According to Michaels' NBC bio, he is the only person to call the Super Bowl, the World Series, the NBA Finals and host the Stanley Cup Finals for network television. He is the lead broadcaster on NBC's Sunday Night Football after performing the same role for 20 years with ABC's Monday Night Football. He was speaking live on camera when that killer earthquake shook the San Francisco Bay Area during the 1989 World Series. Nine years before that, he posed a question to millions of TV viewers regarding Team USA in Olympic hockey, and then he gave the answer: "Do you believe in miracles? Yes!"
If that isn't enough, Michaels did the local TV broadcasts in Los Angeles for UCLA basketball during the Bruins' record 88-game winning streak under the legendary John Wooden. He also is a best-selling author for his recently published autobiography "You Can't Make This Up."
Well, forget all of that. I'm claiming Michaels as my guy. I discovered him more than four decades ago when folks weren't paying attention to this Brooklyn native who would evolve into a broadcasting icon.
Actually, Michael is the guy for all of us who lived and died with the Big Red Machine. We remember Michaels joining the Reds in 1971 as a 26-year-old nobody. Before that, he called games for University of Hawaii athletics when he wasn't broadcasting high school sports on the island. He almost had a chance to join the White Sox that same season before accepting the Reds' job. It's just that, at the last moment, White Sox ownership had issues with his youth and inexperience. They decided to pick a veteran.
Somebody named Harry Caray.
Then along came Michaels' three years during the rise of the Big Red Machine. He covered Hall of Fame players Joe Morgan, Johnny Bench and Tony Perez, and charismatic Reds manager Sparky Anderson also reached Cooperstown. In addition, there was Pete Rose, baseball's all-time hits leader, and there were others such as Ken Griffey Sr., Dave Concepcion and Cesar Geronimo helping to build the foundation for a dynasty that would win back-to-back World Series championships later in the 1970s.
In the midst of it all, Michaels made the greatest home run call in Major League history that few people remember beyond Big Red Machine diehards. Nevertheless, it ranks somewhere between Russ Hodges screaming, "The Giants win the pennant," and Milo Hamilton declaring, "It's gone. It's 715. There's a new home run champion of all time, and it's Henry Aaron."
Here was the scenario: In the bottom of the ninth inning of the fifth and decisive game of the 1972 National League Championship Series, the Reds trailed the Pirates, 3-2, in Cincinnati. With shutdown closer Dave Giusti on the mound at Riverfront Stadium, Johnny Bench climbed into the batter's box before a slew of nervous Reds fans.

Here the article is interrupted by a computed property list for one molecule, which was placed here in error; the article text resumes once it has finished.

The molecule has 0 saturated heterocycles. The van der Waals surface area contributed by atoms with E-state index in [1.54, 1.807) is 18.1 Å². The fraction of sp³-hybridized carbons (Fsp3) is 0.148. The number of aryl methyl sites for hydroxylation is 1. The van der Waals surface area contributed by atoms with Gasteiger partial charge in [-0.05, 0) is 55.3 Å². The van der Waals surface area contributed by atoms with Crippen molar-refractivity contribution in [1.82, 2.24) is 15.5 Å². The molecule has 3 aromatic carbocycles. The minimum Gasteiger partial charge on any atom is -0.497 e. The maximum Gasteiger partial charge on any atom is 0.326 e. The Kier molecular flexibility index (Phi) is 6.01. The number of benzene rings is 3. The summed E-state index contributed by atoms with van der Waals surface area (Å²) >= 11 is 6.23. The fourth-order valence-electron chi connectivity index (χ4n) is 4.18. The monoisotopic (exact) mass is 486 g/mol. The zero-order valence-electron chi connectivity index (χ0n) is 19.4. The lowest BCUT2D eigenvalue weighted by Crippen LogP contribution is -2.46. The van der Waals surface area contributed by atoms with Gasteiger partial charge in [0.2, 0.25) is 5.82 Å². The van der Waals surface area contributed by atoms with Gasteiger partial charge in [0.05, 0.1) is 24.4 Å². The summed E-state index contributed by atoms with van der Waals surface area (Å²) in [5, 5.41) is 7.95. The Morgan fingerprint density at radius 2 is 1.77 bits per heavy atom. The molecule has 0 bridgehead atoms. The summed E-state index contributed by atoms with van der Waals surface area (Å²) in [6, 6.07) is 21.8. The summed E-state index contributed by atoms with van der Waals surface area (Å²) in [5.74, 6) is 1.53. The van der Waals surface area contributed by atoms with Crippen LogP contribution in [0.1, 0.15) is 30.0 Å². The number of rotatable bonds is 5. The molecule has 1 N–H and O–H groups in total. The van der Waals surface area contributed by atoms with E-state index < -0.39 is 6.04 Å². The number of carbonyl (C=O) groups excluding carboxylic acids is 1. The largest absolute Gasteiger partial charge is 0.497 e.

Moments later, Giusti prepared to deliver a 1-2 pitch toward the outside part of the plate against the right-handed-hitting slugger.
Michaels took it from there:
"One and two. . . . The wind, and the pitch to Bench. . . . Change. . . . Hit in the air to deep right field. . . . back goes Clemente. . . . AT THE FENCE. . . .
Excuse me while I get the smelling salts.
Michaels said in his book of the call, "Bench was a dead pull-hitter, so an opposite-field homer was rare. In my call, I think I reached an octave I'd never struck before."
The Reds won the pennant that inning after a wild pitch scored the winning run from third, and Michaels won our hearts as the voice of the Big Red Machine. It took awhile, though. Before Michaels, the Reds' play-by-play man was Jim McIntyre, whose hometown-rooting style fit nicely with radio partner Joe Nuxhall, the self-proclaimed "Old Left-hander." Not only was Nuxhall popular in Cincinnati since becoming baseball's youngest player in history at 15 with the Reds in 1944, but he was from nearby Hamilton, Ohio.
Then the unthinkable happened. After the 1970 season, when all of us listened to every syllable of "Jim and Joe on the Radio" describing the Reds storming their way into the World Series over the 50,000 watts of WLW, Nuxhall was retained for another year, but McIntyre was fired. At 14, I was crushed. I even wrote a letter of protest to the Reds.
Worse, McIntyre's replacement was that nobody from Hawaii. Even worse, he was only slightly more than a decade older than me -- an underclassman in a Cincinnati high school. Michaels also had sort of a nasal sound, and in contrast to McIntyre, he was more objective than partisan. Plus, whenever a Reds player slammed a home run, he always said, "She's gone."
You know the rest.